Share / Print

The Blockchain Pipe Dream

By Nouriel Roubini

Nouriel Roubini Opinion

Ultimately, blockchain’s uses will be limited to specific, well-defined, and complex applications that require transparency and tamper-resistance more than they require speed – for example, communication with self-driving cars or drones.

Predictions that Bitcoin and other cryptocurrencies will fail typically elicit a broader defense of the underlying blockchain technology. Yes, the argument goes, over half of all “initial coin offerings” to date have already failed, and most of the 1,500-plus cryptocurrencies also will fail, but “blockchain” will nonetheless revolutionize finance and human interactions generally.

In reality, blockchain is one of the most overhyped technologies ever. For starters, blockchains are less efficient than existing databases. When someone says they are running something “on a blockchain,” what they usually mean is that they are running one instance of a software application that is replicated across many other devices.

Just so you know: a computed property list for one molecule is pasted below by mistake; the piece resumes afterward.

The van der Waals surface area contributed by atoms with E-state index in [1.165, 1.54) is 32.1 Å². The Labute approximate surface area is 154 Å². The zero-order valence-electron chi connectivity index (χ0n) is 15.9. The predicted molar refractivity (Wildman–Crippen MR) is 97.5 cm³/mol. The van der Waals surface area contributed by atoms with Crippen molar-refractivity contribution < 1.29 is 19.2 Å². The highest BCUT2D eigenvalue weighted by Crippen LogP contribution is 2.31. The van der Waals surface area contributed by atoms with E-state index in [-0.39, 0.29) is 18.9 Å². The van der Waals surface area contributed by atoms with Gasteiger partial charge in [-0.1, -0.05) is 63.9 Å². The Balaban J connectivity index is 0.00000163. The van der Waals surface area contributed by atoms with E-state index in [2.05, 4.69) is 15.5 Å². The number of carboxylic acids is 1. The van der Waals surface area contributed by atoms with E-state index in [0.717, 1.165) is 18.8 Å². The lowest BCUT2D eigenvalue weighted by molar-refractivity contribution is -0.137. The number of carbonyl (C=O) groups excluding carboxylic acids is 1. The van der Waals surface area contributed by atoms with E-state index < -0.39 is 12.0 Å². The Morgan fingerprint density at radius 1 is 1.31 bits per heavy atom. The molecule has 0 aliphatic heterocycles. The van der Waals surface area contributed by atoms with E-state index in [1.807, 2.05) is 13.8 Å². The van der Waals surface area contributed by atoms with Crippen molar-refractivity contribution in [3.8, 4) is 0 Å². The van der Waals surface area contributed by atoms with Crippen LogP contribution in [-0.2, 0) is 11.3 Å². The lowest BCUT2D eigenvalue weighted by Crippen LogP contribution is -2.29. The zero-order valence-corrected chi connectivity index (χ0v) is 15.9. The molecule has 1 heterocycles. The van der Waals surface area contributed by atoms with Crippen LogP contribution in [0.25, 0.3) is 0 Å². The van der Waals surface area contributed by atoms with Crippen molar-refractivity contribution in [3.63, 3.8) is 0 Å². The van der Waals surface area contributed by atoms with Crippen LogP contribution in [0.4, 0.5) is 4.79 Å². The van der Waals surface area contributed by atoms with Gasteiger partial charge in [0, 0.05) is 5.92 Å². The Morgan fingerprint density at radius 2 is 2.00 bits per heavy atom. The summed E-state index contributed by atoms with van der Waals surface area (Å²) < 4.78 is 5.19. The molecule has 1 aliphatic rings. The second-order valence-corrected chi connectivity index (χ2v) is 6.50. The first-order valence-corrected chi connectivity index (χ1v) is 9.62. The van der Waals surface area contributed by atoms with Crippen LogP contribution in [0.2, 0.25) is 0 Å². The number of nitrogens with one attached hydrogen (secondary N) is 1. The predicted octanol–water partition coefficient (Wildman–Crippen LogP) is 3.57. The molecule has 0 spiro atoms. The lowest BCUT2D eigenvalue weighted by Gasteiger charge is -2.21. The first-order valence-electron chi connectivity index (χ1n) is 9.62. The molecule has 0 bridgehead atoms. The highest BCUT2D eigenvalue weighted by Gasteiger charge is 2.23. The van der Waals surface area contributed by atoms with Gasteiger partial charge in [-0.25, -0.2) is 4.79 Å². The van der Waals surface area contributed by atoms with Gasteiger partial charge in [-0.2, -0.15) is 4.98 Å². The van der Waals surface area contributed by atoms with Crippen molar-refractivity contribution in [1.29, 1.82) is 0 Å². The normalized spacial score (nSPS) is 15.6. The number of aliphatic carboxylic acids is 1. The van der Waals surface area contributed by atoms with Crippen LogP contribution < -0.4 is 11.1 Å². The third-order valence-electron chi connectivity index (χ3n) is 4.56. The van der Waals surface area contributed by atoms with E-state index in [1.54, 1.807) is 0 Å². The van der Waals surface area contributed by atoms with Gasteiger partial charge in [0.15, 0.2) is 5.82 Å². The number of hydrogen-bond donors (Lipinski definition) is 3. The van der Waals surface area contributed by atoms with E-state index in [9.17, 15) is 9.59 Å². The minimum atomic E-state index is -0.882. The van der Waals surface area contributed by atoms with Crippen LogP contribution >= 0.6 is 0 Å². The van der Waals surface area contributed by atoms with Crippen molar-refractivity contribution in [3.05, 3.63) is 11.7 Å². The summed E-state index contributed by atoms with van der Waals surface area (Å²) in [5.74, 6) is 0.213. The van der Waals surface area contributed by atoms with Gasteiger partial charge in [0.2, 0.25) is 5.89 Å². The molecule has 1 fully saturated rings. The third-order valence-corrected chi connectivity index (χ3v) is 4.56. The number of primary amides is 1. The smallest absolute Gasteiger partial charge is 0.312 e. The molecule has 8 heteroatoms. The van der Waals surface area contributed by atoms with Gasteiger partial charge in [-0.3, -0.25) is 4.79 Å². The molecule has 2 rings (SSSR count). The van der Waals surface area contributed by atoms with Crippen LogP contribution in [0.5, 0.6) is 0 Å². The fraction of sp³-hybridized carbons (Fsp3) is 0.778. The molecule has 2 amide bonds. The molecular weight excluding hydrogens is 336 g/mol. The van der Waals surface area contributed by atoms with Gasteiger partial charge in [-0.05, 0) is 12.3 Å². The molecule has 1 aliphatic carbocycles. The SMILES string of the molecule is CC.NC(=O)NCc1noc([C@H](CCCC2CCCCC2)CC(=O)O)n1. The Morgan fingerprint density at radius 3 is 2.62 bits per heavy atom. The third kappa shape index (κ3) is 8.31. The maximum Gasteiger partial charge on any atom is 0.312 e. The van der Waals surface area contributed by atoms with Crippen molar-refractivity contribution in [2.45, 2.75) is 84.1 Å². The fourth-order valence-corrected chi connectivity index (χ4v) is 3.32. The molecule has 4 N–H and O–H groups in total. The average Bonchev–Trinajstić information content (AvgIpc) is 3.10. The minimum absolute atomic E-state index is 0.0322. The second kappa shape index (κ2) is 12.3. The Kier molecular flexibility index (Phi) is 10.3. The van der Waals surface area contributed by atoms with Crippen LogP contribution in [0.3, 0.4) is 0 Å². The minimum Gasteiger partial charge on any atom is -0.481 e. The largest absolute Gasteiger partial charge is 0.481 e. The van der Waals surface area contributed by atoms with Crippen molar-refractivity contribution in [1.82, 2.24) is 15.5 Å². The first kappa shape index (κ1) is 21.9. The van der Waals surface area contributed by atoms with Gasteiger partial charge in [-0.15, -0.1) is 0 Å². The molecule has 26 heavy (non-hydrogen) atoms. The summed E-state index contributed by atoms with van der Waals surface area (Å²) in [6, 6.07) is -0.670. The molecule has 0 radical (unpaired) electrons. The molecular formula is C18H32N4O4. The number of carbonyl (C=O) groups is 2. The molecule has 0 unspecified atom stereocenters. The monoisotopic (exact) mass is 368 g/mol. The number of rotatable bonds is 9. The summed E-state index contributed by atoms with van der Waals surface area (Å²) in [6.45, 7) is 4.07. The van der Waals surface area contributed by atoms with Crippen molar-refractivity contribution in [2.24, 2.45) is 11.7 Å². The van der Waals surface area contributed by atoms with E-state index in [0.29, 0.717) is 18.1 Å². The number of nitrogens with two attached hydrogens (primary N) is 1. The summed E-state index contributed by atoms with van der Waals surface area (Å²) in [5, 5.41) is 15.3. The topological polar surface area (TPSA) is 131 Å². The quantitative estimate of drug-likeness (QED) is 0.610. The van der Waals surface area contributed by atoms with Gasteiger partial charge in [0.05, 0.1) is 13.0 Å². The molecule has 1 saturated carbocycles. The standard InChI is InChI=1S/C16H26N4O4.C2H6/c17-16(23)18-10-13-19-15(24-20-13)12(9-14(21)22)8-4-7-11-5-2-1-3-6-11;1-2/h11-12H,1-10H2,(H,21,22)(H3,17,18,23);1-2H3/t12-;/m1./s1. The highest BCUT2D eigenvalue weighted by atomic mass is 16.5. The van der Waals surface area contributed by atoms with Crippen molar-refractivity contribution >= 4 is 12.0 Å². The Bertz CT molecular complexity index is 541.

The required storage space and computational power is substantially greater, and the latency higher, than in the case of a centralized application. Blockchains that incorporate “proof-of-stake” or “zero-knowledge” technologies require that all transactions be verified cryptographically, which slows them down. Blockchains that use “proof-of-work,” as many popular cryptocurrencies do, raise yet another problem: they require a huge amount of raw energy to secure them. This explains why Bitcoin “mining” operations in Iceland are on track to consume more energy this year than all Icelandic households combined.

Read the full article as published in Project Syndicate
Nouriel Roubini is a Professor of Economics and International Business and the Robert Stansky Research Faculty Fellow.